Thomas D Swinburne (Tom)

Research: sampling methods, massively parallel computation, statistical mechanics, coarse graining, radiation damage, plasticity

Contact: swinburne at cinam.univ-mrs.fr

I am a tenured CNRS researcher (Chargé de Recherche) at the Centre Interdisciplinaire de Nanoscience de Marseille (CINaM), based in the Luminy campus of Aix-Marseille University. Until June 2018 I was a postdoc in the T-1 group of the theoretical division at Los Alamos National Laboratory with Danny Perez and Art Voter. Before that, until February 2017, I held a Eurofusion research fellowship at the Culham Centre for Fusion Energy. I finished my PhD in March 2015 with the CDT in Theory and Simulation of Materials at Imperial College London under Prof A P Sutton FRS (ICL) and Prof S L Dudarev (CCFE). My thesis was published by Springer.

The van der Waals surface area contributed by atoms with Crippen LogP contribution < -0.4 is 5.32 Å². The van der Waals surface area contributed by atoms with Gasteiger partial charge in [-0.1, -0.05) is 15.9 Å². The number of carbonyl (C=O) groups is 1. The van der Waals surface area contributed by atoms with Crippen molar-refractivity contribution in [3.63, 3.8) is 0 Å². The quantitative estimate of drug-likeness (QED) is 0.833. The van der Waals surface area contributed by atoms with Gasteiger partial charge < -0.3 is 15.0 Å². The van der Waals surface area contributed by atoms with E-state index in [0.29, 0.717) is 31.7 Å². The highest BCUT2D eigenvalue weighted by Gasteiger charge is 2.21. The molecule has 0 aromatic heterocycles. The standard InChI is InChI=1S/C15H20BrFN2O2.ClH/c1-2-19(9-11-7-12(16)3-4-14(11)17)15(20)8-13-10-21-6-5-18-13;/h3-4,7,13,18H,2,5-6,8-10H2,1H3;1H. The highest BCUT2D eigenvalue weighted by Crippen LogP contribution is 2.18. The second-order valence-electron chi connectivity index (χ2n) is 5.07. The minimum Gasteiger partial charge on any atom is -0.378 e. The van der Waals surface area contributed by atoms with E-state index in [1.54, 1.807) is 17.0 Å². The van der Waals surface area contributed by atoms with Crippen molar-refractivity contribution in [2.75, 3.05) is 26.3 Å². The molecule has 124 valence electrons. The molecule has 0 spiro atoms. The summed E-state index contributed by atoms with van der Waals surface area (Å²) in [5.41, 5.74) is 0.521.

My research focuses on methodological, theoretical and numerical investigation of thermally driven processes in microstructure evolution, often with applications to irradiation resistance. The marked temperature dependence of many important structural phenomena, such as the brittle to ductile transition, are known to be mediated by crystal defects such as dislocations, impurities and point defects. Understanding this slow, stochastic evolution is essential to design better structural materials, but presents challenges (primarily the large range of important time and length scales) that require significant innovation in simulation methods.

I have collaborations with with Danny Perez and Art Voter at LANL, Prof A P Sutton FRS at ICL, Prof S L Dudarev at CCFE, Prof Jamie Marian at UCLA, Mihai-Cosmin Marinica at CEA Saclay, James Kermode at the University of Warwick and Prof Kazuto Arakawa at U Shimane, Japan.